Lightning strikes may have supplied primordial Earth with enough phosphorus to support the emergence of life, according to new research Tuesday that offered an alternative explanation as to how living organisms were born.
Phosphorus is a vital building block of life as we know it, forming basic cell structures and the double helix shape of DNA and RNA.
Billions of years ago on early Earth, most of the available phosphorus was locked away in insoluble minerals.
However one mineral, schreibersite, is highly reactive and produces phosphorus capable of forming organic molecules.
Since most schreibersite on Earth comes from meteorites, the emergence of life here has long been thought to be tied to the arrival of extraterrestrial rocks.
But schreibersite is also contained within the glass-like rock formed by lightning strikes in some types of clay-rich soils.
Researchers in the U.S. and Britain used state of the art image techniques to analyze the amount of the phosphorus-giving mineral formed in each lightning strike.
They then estimated how much schreibersite could have been produced over the eons before and around the time of the emergence of life on Earth, around 3.5 billion years ago.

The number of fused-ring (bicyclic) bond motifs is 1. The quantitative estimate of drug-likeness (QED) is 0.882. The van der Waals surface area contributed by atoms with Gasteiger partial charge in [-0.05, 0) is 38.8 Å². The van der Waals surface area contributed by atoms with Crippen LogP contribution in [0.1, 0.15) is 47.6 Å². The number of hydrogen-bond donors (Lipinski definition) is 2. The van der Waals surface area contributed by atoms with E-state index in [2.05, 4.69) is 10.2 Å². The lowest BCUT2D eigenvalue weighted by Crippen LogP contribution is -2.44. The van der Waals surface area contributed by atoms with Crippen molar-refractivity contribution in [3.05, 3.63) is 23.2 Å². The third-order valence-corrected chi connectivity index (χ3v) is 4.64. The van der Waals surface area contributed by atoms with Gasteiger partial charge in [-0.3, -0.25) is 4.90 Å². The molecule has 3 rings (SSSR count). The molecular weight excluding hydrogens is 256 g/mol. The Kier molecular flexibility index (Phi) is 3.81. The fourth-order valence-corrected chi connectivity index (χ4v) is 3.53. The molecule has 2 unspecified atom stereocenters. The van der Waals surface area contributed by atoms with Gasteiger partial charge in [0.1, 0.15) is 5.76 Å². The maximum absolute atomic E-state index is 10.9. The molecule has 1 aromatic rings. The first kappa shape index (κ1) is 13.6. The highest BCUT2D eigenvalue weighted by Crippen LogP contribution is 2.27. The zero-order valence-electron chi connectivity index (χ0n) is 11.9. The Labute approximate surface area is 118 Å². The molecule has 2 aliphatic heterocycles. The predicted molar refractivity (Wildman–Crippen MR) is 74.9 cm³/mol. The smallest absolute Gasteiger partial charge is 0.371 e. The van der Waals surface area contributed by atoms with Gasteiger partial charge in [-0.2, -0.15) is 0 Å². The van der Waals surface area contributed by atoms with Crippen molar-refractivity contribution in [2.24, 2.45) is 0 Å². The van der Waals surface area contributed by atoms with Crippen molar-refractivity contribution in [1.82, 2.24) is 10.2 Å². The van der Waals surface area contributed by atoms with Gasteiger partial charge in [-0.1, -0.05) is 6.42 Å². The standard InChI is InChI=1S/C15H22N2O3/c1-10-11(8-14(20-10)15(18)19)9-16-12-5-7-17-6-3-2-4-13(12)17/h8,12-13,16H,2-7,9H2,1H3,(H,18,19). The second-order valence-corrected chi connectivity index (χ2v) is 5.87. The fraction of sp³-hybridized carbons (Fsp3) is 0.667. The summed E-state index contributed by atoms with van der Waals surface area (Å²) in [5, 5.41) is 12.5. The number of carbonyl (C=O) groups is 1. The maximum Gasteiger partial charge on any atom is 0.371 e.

“Lightning strikes on early Earth may have provided a significant amount of reduced phosphorus,” Benjamin Hess, lead study author from Yale’s Department of Earth and Planetary Sciences, told AFP.
“And by synthesizing the best of our knowledge of the conditions of early Earth, I think our results bear out this hypothesis.”
Writing in the journal Nature Communications, Hess and his colleagues estimated that lightning strikes could have produced between 110 and 11,000 kilogrammes of phosphorus a year.
Using simulations of the climate on early Earth, they said that while meteor strikes began to decline after the moon was formed 4.5 billion years ago, lightning strikes surpassed space rocks for phosphorus production around 3.5 billion years ago.
That timing coincides with the origin of life.
Hess said that the research didn’t entirely discount meteorites as another source of life-giving phosphorus.
“Meteor impacts around the time of the emergence of life are far less than thought a decade ago,” he said.
“But I don’t see our work as a competition against meteorites as a source of phosphorus. The more sources, the better.”
He said that he wanted to find out whether lightning strikes produce trace amounts of phosphorous on other planets where meteor strikes are rare.
“Meteor impacts decrease through time whereas lightning, at least on Earth, is relatively constant through time,” Hess added.